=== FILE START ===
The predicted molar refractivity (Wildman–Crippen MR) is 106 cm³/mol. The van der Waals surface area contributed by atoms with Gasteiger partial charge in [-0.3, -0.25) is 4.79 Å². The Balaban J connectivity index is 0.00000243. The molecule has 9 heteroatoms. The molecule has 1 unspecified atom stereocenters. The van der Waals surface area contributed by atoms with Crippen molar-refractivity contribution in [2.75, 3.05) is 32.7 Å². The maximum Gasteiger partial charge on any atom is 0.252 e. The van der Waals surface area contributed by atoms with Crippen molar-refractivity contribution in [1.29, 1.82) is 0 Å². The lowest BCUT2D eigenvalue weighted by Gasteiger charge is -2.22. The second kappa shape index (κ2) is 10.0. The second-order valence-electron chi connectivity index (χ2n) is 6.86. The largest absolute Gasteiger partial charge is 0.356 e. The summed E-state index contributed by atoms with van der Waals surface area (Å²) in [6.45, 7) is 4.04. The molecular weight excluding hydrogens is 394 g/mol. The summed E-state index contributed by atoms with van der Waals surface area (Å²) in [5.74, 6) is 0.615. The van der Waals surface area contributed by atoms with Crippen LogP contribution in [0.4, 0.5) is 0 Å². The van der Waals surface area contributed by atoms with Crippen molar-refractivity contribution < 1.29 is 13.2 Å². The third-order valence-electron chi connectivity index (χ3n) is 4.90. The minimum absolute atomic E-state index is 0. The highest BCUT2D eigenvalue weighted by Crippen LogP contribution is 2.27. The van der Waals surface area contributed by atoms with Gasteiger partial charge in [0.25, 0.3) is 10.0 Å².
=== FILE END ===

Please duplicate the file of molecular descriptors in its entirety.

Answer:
The predicted molar refractivity (Wildman–Crippen MR) is 106 cm³/mol. The van der Waals surface area contributed by atoms with Gasteiger partial charge in [-0.3, -0.25) is 4.79 Å². The Balaban J connectivity index is 0.00000243. The molecule has 9 heteroatoms. The molecule has 1 unspecified atom stereocenters. The van der Waals surface area contributed by atoms with Crippen molar-refractivity contribution in [2.75, 3.05) is 32.7 Å². The maximum Gasteiger partial charge on any atom is 0.252 e. The van der Waals surface area contributed by atoms with Crippen molar-refractivity contribution in [1.29, 1.82) is 0 Å². The lowest BCUT2D eigenvalue weighted by Gasteiger charge is -2.22. The second kappa shape index (κ2) is 10.0. The second-order valence-electron chi connectivity index (χ2n) is 6.86. The largest absolute Gasteiger partial charge is 0.356 e. The summed E-state index contributed by atoms with van der Waals surface area (Å²) in [6.45, 7) is 4.04. The molecular weight excluding hydrogens is 394 g/mol. The summed E-state index contributed by atoms with van der Waals surface area (Å²) in [5.74, 6) is 0.615. The van der Waals surface area contributed by atoms with Crippen LogP contribution in [0.4, 0.5) is 0 Å². The van der Waals surface area contributed by atoms with Crippen molar-refractivity contribution < 1.29 is 13.2 Å². The third-order valence-electron chi connectivity index (χ3n) is 4.90. The minimum absolute atomic E-state index is 0. The highest BCUT2D eigenvalue weighted by Crippen LogP contribution is 2.27. The van der Waals surface area contributed by atoms with Gasteiger partial charge in [0.25, 0.3) is 10.0 Å².